Summertime brings the tantalizing aroma of outdoor grilled hamburgers, barbecued chicken or vegetables throughout the neighborhood, reminding us of the thrill of grilling out.
Grilling is one of many people’s favorite parts of summer, but it doesn’t always have to involve hamburgers, hot dogs and barbecue. There are plenty of creative ways to grill that can be healthier for you too.
We all know, to be healthier, we should choose healthier foods. When grilling, you can think beyond the staples by preparing more nutrient-dense foods on the grill. You can successfully grill a variety of fruits. Peaches and pineapples both work exceptionally well on the grill as they can be used with meat as a main dish or with some cinnamon and low-fat whipped topping as a dessert.
Numerous vegetables can be grilled including zucchini, squash, eggplant, tomatoes, onions and peppers. Some of these you can place right on the grill, but for others, you might want to purchase a grilling basket. These are relatively inexpensive and usually available at any large grocery or hardware store.
While grilling fruits and veggies may sound simple enough, remember that you can make any food healthy or unhealthy by the way you prepare it. Good examples of this are fried chicken compared to baked chicken and a raw apple versus an apple pie.
Hamburgers, chicken and steak are great grilling options, but so are fish and pork chops. If you’re worried about your family turning up their noses at fish that is not breaded, try grilling fish they may be already used to, like catfish or cod. They may end up liking it more than the fried version.
Many of you are interested in getting the most from your food dollars, and you can grill on budget. Look for potential grilling items on sale at the grocery store. When you find a good deal, buy multiples. Chicken and less expensive cuts of beef that can be used over several meals in salads, fajitas and stir fry dishes are great grilling options. When you fire up the grill, you can use the surplus to prepare all your meals for the week at once and save yourself time during the workweek.
Put foods that cook quickly directly on the grid above medium coals or heat. You can leave the grill open or closed when using this cooking method. Use the indirect method to cook roasts and large foods that require a longer cooking time at a lower temperature. Put a drip plan with coals on each side of the pan beneath the grid; then put the food on the grid above this pan.
Cover the grill and cook with vents open.
Meats and poultry tend to brown quickly on the outside, but may not be thoroughly cooked on the inside. Use a thermometer to ensure foods have reached a safe internal temperature.
Whole poultry should reach 180 degrees Fahrenheit; breasts, 170 degrees F. Poultry flesh should not be pink and juices should be clear. Hamburgers should reach 160 degrees F, or be brown in the center with no pink juices. All pork cuts should reach 160 degrees F. Beef, veal and lamb steaks, roasts and chops should be cooked to 145 degrees F.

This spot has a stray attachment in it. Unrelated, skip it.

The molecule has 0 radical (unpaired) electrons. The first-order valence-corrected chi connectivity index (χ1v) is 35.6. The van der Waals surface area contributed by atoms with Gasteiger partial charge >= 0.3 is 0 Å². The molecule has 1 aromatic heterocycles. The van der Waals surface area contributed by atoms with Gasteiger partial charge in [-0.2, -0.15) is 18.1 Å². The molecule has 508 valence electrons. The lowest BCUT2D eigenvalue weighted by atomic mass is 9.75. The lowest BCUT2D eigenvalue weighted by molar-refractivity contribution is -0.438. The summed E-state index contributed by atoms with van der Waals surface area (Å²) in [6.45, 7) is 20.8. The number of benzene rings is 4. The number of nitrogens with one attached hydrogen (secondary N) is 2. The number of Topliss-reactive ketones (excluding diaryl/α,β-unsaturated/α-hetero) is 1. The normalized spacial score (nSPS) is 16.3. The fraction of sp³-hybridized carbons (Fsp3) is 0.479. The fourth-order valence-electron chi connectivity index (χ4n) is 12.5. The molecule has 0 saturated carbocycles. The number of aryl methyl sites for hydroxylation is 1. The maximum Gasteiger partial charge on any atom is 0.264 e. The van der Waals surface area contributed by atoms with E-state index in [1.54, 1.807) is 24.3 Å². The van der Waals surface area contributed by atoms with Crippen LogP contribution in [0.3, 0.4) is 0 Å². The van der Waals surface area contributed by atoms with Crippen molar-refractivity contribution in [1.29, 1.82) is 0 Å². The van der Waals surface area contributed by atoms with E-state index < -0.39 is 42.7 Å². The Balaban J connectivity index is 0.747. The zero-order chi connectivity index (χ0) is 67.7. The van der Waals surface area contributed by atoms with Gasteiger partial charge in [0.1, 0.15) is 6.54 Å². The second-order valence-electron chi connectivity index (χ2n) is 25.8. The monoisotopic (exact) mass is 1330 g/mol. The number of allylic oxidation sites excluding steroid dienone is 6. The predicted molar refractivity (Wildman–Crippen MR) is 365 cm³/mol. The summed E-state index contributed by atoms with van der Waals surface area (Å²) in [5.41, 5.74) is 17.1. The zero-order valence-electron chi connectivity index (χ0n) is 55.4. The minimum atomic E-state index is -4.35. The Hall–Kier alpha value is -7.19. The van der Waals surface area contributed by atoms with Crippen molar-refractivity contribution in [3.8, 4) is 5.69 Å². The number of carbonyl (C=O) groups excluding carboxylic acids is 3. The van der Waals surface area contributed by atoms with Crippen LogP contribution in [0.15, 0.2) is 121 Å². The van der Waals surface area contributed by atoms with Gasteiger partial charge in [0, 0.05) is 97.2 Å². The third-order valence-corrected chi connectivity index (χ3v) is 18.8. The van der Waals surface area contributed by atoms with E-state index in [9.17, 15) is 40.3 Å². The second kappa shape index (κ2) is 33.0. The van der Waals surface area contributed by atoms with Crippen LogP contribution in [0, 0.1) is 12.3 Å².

Here are some more grilling tips.
Keep the grill grate clean by scrubbing with a wire brush after each use.
Oil the grill grate and lightly spray non-marinated food with nonfat cooking spray to reduce the likelihood of food sticking. Don’t use aerosol spray while the grill is lit, because the can might explode.
Have the grate hot before putting steaks and hamburgers on the grill. Sear foods that need to retain their juices over a fairly hot fire; then cover them to finish cooking on lower heat.
Trim visible fat that could make the fire flame up and char food. Raise the cooking level of the grill to reduce the risk of charring food. You can pre-cook foods in the microwave to reduce grilling time. Grill chicken or fish on low heat.
Since barbecue sauce burns easily, use it only during the last few minutes of cooking. Marinades add flavor and can tenderize some meats. Marinate foods from six to 12 hours. To add flavor, marinade for 15 minutes to two hours; the thicker the meat, the longer you’ll need to marinate. Always marinate food in the refrigerator in a covered container. Before putting food in a marinade, save some for later use to baste or as a sauce. Don’t reuse marinades without first bringing them to a steady boil.
Some studies have indicated a possible cancer risk from eating food cooked by high-heat methods such as grilling, frying or broiling. However research shows that eating moderate amounts of grilled fish, meat and poultry cooked to a medium temperature without charring does not pose a health risk.
Follow these food safety principles when grilling out to ensure a fun experience for everyone.
Use separate platters and utensils for raw and for cooked meats. Never put cooked meats on an unwashed platter previously used to hold raw meats.
Keep grilled meats and poultry hot until you serve them. You can put them to the side of
the grill, but not directly over the coals, or keep them in an oven set at 200 degrees F, in a chafing dish, slow cooker, or on a warming tray.
For more information, contact your Harlan County Cooperative Extension Service.
Educational programs of the Cooperative Extension Service serve all people regardless of race, color, age, sex, religion, disability or national origin.